By Cole Parkinson
With three months down in 2021, Cardston-Siksika MLA Joseph Schow says the game plan for the rest of the year is similar to years past.
As the provincial government continues to deal with COVID-19, Schow says he plans to get out and hear from constituents with additional safety measures in place.
“You can expect more of the same — great people doing great things. For me, as your representative, you can continue to expect me to stand up and support what Cardston-Siksika is asking. I’ve been out knocking on doors and talking to constituents and making sure they are being supported and their voices are being heard. Of course, we’re taking all of the proper safety precautions and making sure they are in place. I’m just grateful to be their representative and grateful they put their trust in me with their votes. We’ll continue to earn that trust every day,” stated Schow.
In terms of what constituents are bringing forward, he says questions around vaccines and the COVID-19 pandemic continue to dominate the conversation.
While vaccines continue to trickle into Alberta, Schow says the UCP will continue to support Albertans during this rough time.
“They’re really asking about the future. You know ‘what’s on the horizon for the province’ and ‘what is the province doing?’ They’ve shared their concerns about everything going on in the province, and rightfully so. As a father of three, I have kids who want to go out and be with their friends. I would love nothing more than to go visit my brothers, my sister and my parents but it’s just not in the cards at this moment,” explained Schow.
“I hear things like that, and I know it’s hard, it’s so hard but I know in speaking with these people, they say ‘we also understand.’ Without a vaccine coming through, which I am very disappointed with the federal government that they have botched this roll-out, frankly. It has hurt our ability to get this province relaunched faster but I know we have an incredible minister (Doug Schwitzer) who has a relaunch plan. There’s a lot of investment in this budget and that’s part of his plan, and we’re looking forward to that,” continued Schow.
One thing he has heard residents in Cardston-Siksika say is how happy they are with the provincial government’s ability to adapt during the pandemic.
“When talking to constituents, they are happy, that unlike other provinces, we have not locked everybody down. That’s a term they have been using but not us because it’s not the right term for Alberta. We have over 99 per cent of businesses that have been opened recently and our four-step plan to relaunch and get people back to somewhat normal is an effective plan. Certainly, my constituents have asked me about that and they’ve shared concerns about certain portions but they understand it goes back to vaccinations and making sure if we do the right things now, we will be able to get back on track sooner than later. But they’re also happy. If you look at other provinces, you have churches closed, or curfews or stores closed down. We haven’t done that as a province. We have recognized we can’t move on without supporting the economy.”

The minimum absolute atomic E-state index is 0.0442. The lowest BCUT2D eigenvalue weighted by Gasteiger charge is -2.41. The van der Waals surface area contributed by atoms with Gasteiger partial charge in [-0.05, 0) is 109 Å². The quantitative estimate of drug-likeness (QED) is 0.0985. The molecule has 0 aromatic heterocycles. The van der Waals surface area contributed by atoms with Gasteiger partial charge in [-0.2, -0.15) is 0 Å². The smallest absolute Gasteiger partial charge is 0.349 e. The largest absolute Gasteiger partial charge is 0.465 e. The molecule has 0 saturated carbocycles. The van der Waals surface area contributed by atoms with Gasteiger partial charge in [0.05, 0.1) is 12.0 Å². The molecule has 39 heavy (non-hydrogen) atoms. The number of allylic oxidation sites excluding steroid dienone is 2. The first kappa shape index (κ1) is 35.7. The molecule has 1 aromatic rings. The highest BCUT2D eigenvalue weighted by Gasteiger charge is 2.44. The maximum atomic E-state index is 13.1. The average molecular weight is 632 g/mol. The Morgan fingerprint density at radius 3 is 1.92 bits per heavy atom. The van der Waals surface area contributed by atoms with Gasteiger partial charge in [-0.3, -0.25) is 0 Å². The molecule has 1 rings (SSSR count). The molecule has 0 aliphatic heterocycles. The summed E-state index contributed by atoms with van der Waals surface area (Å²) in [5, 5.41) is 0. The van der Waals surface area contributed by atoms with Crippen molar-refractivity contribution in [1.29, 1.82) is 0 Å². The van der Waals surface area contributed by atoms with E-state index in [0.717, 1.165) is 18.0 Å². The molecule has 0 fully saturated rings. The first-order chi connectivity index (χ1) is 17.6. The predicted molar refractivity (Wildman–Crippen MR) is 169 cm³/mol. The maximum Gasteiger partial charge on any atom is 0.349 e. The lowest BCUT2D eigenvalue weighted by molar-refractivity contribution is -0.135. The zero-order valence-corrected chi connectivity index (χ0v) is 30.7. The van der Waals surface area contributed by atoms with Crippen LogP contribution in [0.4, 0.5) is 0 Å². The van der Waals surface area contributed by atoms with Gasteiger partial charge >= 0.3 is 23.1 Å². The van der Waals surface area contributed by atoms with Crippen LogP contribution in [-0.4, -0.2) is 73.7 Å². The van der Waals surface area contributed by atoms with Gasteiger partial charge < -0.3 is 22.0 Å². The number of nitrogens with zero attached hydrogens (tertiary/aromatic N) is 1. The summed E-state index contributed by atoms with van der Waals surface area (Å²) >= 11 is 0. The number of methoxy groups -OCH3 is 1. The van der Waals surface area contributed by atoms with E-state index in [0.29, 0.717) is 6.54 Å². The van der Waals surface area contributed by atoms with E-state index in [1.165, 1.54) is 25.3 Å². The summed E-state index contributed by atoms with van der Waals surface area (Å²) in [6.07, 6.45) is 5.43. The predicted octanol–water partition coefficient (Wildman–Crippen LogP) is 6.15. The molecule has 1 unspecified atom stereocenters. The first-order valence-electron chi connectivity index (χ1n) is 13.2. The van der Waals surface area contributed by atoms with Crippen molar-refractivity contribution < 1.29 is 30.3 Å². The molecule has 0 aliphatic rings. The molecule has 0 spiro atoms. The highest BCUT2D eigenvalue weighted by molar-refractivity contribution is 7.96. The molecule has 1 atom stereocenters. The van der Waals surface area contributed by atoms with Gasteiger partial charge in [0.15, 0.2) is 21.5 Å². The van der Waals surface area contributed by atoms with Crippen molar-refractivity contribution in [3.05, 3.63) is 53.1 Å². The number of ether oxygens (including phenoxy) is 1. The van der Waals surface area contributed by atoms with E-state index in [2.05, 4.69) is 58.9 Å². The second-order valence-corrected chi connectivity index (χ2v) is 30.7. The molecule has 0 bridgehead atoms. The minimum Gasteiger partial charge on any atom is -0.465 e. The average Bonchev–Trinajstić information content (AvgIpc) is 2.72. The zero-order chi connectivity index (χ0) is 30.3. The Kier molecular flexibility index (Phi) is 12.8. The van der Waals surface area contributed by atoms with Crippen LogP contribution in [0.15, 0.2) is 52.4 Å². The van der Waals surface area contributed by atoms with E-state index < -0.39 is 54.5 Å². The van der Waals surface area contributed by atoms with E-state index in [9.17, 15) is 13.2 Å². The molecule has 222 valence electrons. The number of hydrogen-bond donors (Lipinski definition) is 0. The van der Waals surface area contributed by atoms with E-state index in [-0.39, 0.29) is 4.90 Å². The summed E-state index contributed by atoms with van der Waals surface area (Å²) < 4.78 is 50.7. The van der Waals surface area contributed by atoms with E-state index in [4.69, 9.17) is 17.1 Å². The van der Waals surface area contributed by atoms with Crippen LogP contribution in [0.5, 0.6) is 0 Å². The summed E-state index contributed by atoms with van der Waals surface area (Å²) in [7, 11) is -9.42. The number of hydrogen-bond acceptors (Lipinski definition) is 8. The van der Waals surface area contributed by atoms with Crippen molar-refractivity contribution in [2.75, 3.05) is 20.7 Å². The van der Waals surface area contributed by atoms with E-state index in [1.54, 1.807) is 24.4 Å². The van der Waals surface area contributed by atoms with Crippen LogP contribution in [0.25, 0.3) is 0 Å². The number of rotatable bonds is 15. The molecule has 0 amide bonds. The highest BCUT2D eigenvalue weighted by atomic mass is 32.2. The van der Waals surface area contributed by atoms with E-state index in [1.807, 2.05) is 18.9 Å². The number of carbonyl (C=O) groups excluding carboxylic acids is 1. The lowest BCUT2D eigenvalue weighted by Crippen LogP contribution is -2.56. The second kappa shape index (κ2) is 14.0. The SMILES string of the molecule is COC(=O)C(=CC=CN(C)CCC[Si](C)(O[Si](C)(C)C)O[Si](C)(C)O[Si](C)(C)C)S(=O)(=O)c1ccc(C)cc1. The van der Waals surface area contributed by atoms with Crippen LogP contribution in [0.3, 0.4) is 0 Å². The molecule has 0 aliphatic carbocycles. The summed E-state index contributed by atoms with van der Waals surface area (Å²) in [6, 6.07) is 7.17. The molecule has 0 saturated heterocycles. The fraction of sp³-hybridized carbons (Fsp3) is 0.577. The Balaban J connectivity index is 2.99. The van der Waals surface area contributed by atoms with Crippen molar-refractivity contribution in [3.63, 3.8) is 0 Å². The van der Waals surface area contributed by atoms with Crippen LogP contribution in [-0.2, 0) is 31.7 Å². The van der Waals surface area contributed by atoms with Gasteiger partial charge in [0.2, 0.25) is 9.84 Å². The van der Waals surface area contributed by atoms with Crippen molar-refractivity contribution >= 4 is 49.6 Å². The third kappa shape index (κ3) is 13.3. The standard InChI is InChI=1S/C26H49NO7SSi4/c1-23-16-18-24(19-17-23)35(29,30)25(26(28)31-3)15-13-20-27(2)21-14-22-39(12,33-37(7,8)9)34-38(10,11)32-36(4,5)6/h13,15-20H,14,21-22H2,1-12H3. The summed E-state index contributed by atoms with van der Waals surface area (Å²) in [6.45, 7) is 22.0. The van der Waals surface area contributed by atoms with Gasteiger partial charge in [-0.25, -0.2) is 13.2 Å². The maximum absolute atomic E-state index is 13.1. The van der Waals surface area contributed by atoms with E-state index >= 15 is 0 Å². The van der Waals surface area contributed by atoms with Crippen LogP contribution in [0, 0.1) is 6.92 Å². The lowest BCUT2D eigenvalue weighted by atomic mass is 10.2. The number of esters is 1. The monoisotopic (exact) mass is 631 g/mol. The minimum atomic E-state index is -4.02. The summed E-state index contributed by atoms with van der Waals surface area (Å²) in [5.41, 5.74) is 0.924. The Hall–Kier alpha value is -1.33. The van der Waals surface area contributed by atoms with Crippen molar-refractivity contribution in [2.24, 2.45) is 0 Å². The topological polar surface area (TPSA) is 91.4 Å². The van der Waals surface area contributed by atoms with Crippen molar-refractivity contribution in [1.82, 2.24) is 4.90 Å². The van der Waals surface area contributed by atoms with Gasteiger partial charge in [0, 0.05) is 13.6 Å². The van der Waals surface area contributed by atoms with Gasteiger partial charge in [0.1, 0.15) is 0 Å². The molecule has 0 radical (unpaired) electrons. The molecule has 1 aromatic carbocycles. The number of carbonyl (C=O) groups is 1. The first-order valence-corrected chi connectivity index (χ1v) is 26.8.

A sticking point in getting Alberta back on track in a quick matter falls on the federal government says Schow.
With vaccines rolling out slower than anticipated, he says they should have been better prepared in getting them secured for Canadians.
“I’m very disappointed. I could go on for a while but I think the bottom line is I am very disappointed,” he said. “I think we could be doing so much better in this country in terms of getting back on track from this virus if only we had the vaccine coming in at a much faster pace. We’re just not, and frankly, I think that’s a failure of leadership on behalf of the prime minister. It’s very frustrating that my constituents are not able to do certain things they could do in the past. We were leading the country in vaccine roll-out as a province, and that was a real source of pride for us and for me as a member of the United Conservative caucus. We were leading the vaccine roll-out and all of a sudden the pause button has been hit. Not because of anything we had done, but because there is just no more vaccines.”
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